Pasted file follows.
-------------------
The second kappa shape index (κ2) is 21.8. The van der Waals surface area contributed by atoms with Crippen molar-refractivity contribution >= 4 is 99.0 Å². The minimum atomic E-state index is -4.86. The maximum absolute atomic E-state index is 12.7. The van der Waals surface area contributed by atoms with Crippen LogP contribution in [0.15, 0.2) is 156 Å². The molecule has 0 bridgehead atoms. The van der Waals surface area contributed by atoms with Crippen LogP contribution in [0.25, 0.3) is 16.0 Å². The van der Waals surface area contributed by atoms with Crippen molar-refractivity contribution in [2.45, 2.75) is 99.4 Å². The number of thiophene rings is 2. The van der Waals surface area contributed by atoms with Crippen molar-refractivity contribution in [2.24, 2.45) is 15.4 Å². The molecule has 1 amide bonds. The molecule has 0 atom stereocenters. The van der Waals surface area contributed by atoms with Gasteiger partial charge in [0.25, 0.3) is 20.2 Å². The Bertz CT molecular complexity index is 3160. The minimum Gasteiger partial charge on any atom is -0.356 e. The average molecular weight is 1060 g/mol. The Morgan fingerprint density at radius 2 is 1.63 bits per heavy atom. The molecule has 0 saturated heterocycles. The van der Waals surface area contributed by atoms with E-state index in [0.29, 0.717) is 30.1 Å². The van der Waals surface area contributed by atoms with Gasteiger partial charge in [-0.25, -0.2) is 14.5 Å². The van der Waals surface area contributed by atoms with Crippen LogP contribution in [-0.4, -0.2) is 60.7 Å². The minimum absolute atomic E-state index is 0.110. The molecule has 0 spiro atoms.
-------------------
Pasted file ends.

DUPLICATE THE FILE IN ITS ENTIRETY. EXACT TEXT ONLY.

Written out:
The second kappa shape index (κ2) is 21.8. The van der Waals surface area contributed by atoms with Crippen molar-refractivity contribution >= 4 is 99.0 Å². The minimum atomic E-state index is -4.86. The maximum absolute atomic E-state index is 12.7. The van der Waals surface area contributed by atoms with Crippen LogP contribution in [0.15, 0.2) is 156 Å². The molecule has 0 bridgehead atoms. The van der Waals surface area contributed by atoms with Crippen LogP contribution in [0.25, 0.3) is 16.0 Å². The van der Waals surface area contributed by atoms with Crippen molar-refractivity contribution in [2.45, 2.75) is 99.4 Å². The number of thiophene rings is 2. The van der Waals surface area contributed by atoms with Crippen molar-refractivity contribution in [2.24, 2.45) is 15.4 Å². The molecule has 1 amide bonds. The molecule has 0 atom stereocenters. The van der Waals surface area contributed by atoms with Gasteiger partial charge in [0.25, 0.3) is 20.2 Å². The Bertz CT molecular complexity index is 3160. The minimum Gasteiger partial charge on any atom is -0.356 e. The average molecular weight is 1060 g/mol. The Morgan fingerprint density at radius 2 is 1.63 bits per heavy atom. The molecule has 0 saturated heterocycles. The van der Waals surface area contributed by atoms with E-state index in [0.29, 0.717) is 30.1 Å². The van der Waals surface area contributed by atoms with Gasteiger partial charge in [-0.25, -0.2) is 14.5 Å². The van der Waals surface area contributed by atoms with Crippen LogP contribution in [-0.4, -0.2) is 60.7 Å². The minimum absolute atomic E-state index is 0.110. The molecule has 0 spiro atoms.